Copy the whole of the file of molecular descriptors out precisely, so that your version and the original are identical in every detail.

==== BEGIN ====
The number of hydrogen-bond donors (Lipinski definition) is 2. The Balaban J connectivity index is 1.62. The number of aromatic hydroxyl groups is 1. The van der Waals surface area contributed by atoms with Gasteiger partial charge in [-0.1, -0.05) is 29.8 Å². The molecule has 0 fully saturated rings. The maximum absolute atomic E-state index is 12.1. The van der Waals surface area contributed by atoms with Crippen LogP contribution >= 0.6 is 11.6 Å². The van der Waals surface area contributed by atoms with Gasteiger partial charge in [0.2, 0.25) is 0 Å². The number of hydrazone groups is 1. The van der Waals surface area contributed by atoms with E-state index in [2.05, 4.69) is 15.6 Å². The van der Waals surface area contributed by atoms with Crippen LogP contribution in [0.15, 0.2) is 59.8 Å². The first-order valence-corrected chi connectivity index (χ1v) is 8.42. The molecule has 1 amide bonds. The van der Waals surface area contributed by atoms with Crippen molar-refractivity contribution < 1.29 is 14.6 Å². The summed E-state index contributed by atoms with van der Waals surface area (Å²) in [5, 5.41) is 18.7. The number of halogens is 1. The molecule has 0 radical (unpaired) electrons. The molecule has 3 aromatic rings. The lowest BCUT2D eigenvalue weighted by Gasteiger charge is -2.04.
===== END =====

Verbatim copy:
The number of hydrogen-bond donors (Lipinski definition) is 2. The Balaban J connectivity index is 1.62. The number of aromatic hydroxyl groups is 1. The van der Waals surface area contributed by atoms with Gasteiger partial charge in [-0.1, -0.05) is 29.8 Å². The molecule has 0 fully saturated rings. The maximum absolute atomic E-state index is 12.1. The van der Waals surface area contributed by atoms with Crippen LogP contribution >= 0.6 is 11.6 Å². The van der Waals surface area contributed by atoms with Gasteiger partial charge in [0.2, 0.25) is 0 Å². The number of hydrazone groups is 1. The van der Waals surface area contributed by atoms with E-state index in [2.05, 4.69) is 15.6 Å². The van der Waals surface area contributed by atoms with Crippen LogP contribution in [0.15, 0.2) is 59.8 Å². The first-order valence-corrected chi connectivity index (χ1v) is 8.42. The molecule has 1 amide bonds. The van der Waals surface area contributed by atoms with Crippen molar-refractivity contribution < 1.29 is 14.6 Å². The summed E-state index contributed by atoms with van der Waals surface area (Å²) in [5, 5.41) is 18.7. The number of halogens is 1. The molecule has 0 radical (unpaired) electrons. The molecule has 3 aromatic rings. The lowest BCUT2D eigenvalue weighted by Gasteiger charge is -2.04.